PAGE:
Monday, January 09, 2006

Return to an icebox

One week ago I returned to Bishkek after a short trip home for the holidays. I spent Christmas with my family and New Year’s with Mark in a fantastic log cabin we rented in a Pennsylvania state park.

I returned to the most absolute cold I’ve ever experienced in Kyrgyzstan. When I got off the bus from Almaty in Bishkek, my watch read 8:30 a.m. But the streets were dark and silent. There were no taxis, virtually no moment, and few lights illuminating apartments.

The bus stop was about a mile from my home and I decided to walk yet, seeing as I frequently walk that stretch without problem. But I hadn’t walked it before with four bags, on a snowy street, in the dark, and in what I later found out was minus 20 degree Celcius temperature. It was so cold that my fingers burned in pain and I worried about getting frostbite.

I tromped home almost in tears. Not only was I freezing and exhausted after over 30 hours travel, but I couldn’t understand why the city was so dark and lifeless. Finally, I asked someone the time.

“6:30,” he said.

I’d set my watch ahead one hour instead of behind one hour and that made the two hour difference. So life was still carrying on in Bishkek and I still had a warm apartment to gratefully arrive at.

A few days later, having warmed up sufficiently, I decided to go on a skiing trip with the group of outdoorspeople that go out of town each weekend. We went to a ski resort 1.5 hours outside of Bishkek, called Tugus Bulak. Ski rental was $15 and an all-day lift ticket $7.50. There is only one lift and it extends far up into the mountains, a 15-20 minute ride.

“Last year they only had a rope pull,” a young software company owner, Volodya, told me.

“A rope pull, going up to 2000 meters?” I asked. That was a long way to have to hang on to a rope. “Didn’t people fall off?”

“Off course they fell off,” he said.

There was only one lift and one two paths down, of about equal difficulty. From the top, a beautiful panorama of endless white mountains was visible and I had the privilege of skiing down into them.

My first run down, I didn’t consider it quite such a privilege. There were two steep parts on the run and I hadn’t put on skis in two years. Terrified, I stopped after every turn and it was a long way down. Near the end, I collapsed from altitude sickness. After lying in the snow, certain I would vomit, I took off my skis and staggered to the lodge.

A few hours later, I was ready to give it one more go. Knowing what to expect made it much easier and I had some fun coming down the second time.

By the next day I’d decided I would take up skiing this season. When again will I have the chance to live 1.5 hours from mountains and to have relatively cheap access to lift tickets and equipment. So I bought a pair of ski boots, which reduced my rental costs to $5 per visit and decided I’d try to ski at least weekly.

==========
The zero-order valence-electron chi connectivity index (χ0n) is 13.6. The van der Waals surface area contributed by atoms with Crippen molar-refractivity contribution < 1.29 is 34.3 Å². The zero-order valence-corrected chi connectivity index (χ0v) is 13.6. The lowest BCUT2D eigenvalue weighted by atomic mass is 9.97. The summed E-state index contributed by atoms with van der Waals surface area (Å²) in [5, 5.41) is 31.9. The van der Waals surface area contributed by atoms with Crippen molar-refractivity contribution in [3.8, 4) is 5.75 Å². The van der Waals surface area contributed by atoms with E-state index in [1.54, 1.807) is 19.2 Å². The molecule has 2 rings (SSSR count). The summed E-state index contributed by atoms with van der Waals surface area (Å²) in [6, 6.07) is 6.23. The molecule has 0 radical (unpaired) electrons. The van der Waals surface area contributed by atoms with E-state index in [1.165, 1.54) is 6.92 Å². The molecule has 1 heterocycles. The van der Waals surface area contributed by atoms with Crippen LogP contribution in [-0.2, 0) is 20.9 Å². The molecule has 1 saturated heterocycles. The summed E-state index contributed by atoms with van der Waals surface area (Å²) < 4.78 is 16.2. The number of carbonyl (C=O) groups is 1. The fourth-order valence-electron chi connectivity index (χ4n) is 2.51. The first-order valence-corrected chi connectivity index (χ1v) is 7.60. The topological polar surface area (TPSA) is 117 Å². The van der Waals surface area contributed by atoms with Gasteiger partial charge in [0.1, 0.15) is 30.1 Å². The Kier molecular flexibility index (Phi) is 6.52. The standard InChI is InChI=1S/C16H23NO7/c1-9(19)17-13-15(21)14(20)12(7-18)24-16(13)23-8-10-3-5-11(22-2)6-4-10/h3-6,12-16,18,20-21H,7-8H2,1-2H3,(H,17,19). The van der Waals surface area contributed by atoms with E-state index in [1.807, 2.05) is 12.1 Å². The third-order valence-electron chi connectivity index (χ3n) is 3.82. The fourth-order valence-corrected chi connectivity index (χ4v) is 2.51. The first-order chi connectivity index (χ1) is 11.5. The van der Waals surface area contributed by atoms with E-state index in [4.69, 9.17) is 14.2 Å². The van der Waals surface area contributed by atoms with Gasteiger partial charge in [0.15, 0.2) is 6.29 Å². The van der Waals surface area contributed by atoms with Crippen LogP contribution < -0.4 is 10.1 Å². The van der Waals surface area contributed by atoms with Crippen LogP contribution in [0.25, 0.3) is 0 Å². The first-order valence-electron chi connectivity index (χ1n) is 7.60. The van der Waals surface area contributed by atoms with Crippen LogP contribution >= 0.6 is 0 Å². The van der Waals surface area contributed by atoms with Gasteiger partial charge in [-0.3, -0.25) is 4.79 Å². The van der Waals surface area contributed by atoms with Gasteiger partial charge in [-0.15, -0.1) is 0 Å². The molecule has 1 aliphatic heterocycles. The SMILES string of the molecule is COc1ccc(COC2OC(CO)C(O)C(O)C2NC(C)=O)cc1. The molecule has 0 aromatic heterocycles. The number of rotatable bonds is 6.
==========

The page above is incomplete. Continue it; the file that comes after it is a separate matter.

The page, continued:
We had a four day weekend. We got Monday off for the Russian Christmas, which was Saturday. And Tuesday was a religious holiday, Khurban-Eid, the day that Muslims remember those who have passed away. So on Tuesday I joined Mihail and his group for another trip to Tugus Bulak.

This time, unfortunately, the chairlift was under repair and there was no way up but by foot. Some people did walk, at least partway. I foresaw a long day in the lodge. Until Volodya came to me,

“I’ve negotiated with the owners of some horses,” he said. “They’ll take us up the mountain and we can ski down.”

I was tempted to decline. It sounded too crazy. Then I remembered I’d be very unlikely to ever again be offered the chance to go up a mountain on horseback and down on skis, so I accepted.

We each got on a horse, we put the skis in a bag across his lap, and the owner walked in front of us. We probably went about halfway, or a little less up the mountain.

A thick, white fog covered the mountains and we couldn’t see more than 10 feet in front of us. It was like a movie, moving uphill on horseback into the unknown whiteness. Even Volodya talked about images of Nepal and Tibet that floated through his mind.

Skiing down the mountain was fantastic. Because there was no chairlift, we were the only people that high on the mountain and we had it completely to ourselves. Thick snowflakes fell throughout the day, so we had a nice layer of powder. And due to the complete whiteness that blocked our vision, we couldn’t even be afraid of the steep parts because we couldn’t see ahead far enough to tell what was steep. We could only make sure that we stayed in the area marked by ski and footprints and headed downward.

Before we reached the bottom, the horses met us and took us on one more trip up the mountain.

While I didn’t get in the skiing practice I’d expected, that experience was unique enough to make my day. Afterwards, I filled my water bottles at a natural spring nearby and admired the trees covered with frost that formed fine art patterns on all the branches.

No comments: